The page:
\subsection{Mass Storage Class} \label{sec:msc}
The \gls{MSC} is implemented by all modern \gls{PC} operating systems to support \gls{USB} thumb drives, external disks, memory card readers, and other storage devices.
The \gls{MSC} specification~\cite{usbif-msco} defines multiple \textit{transport protocols} that can be selected using descriptors. The \gls{BOT}~\cite{usbif-bot} will be used for its simplicity. \gls{BOT} uses two bulk endpoints for reading and writing blocks of data and for the exchange of control commands and status messages.
For the mass storage device to be recognized by the host \gls{OS}, it must also implement a \textit{command set}. Most mass storage devices use the \textit{\gls{SCSI} Transparent command set}
\footnote{To confirm this assertion, the descriptors of five thumb drives and an external hard disk were analyzed using \verb|lsusb|. All but one device used the SCSI command set, one (the oldest thumb drive) used \textit{SFF-8070i}. A list of possible command sets can be found in~\cite{usbif-msco}}. Unfortunately, the \gls{SCSI} Transparent command set appears to have been deliberately left unspecified by the USB-IF (see discussion in~\cite{usb-tscsi-wtf} and the surrounding thread) and the protocol presently used under this name is an industry standard without a clear definition. Some information may be found in~\cite{usb-tscsi} and by examining the source code of the USB Device driver library provided by ST Microelectronics.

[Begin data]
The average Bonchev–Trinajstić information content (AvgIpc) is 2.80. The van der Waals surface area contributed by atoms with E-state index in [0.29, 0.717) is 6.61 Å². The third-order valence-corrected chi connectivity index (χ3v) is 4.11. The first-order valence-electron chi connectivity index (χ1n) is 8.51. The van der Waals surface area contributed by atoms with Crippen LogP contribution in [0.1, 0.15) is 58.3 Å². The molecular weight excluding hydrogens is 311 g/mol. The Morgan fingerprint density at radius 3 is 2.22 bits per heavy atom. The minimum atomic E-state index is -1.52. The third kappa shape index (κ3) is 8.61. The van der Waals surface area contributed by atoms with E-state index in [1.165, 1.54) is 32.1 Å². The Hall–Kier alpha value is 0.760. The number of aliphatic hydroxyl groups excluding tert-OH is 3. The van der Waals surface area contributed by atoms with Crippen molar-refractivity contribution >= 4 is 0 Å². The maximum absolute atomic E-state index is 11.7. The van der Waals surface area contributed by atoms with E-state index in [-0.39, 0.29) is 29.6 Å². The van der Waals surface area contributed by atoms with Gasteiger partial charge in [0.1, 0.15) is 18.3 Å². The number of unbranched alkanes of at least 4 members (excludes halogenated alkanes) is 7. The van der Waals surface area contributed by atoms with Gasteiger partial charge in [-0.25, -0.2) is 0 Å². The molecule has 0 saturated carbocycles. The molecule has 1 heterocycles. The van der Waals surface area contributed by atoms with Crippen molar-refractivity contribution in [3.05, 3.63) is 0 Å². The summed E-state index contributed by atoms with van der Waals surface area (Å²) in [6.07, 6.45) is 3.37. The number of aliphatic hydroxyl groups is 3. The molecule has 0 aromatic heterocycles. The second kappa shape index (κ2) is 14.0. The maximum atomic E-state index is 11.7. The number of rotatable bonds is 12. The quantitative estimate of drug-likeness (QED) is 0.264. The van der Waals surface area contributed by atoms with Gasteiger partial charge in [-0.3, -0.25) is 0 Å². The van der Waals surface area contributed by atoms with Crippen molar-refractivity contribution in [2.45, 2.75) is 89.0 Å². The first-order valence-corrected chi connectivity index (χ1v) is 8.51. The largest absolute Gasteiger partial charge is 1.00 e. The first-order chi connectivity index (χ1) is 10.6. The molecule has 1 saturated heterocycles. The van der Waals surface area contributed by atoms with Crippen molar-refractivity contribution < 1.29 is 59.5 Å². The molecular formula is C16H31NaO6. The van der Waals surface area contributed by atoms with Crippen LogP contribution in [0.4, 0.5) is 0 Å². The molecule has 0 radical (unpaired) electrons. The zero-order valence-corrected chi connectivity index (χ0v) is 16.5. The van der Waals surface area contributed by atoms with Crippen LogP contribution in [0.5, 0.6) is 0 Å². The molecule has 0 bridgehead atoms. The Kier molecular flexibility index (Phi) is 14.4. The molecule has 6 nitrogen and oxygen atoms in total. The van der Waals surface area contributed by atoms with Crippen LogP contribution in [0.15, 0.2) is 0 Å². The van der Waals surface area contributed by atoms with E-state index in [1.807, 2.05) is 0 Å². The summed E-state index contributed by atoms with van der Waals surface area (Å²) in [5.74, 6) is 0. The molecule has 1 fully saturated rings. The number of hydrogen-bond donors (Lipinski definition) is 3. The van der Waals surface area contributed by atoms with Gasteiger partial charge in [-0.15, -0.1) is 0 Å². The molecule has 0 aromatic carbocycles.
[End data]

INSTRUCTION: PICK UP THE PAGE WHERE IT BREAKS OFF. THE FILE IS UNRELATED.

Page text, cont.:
The \gls{SCSI} Transparent command set lets the host read information about the attached storage device, such as its capacity, and check for media presence and readiness to write or detach. This is used, e.g., for the ``Safely Remove'' function, which ensures that all internal buffers have been written to the flash memory.
In order to emulate a mass storage device without having a physical storage medium, we need to generate and parse the file system on-the-fly as the host \gls{OS} tries to access it. This will be discussed in \cref{sec:fat16}.
\subsection{CDC/ACM Class} \label{sec:cdc_acm}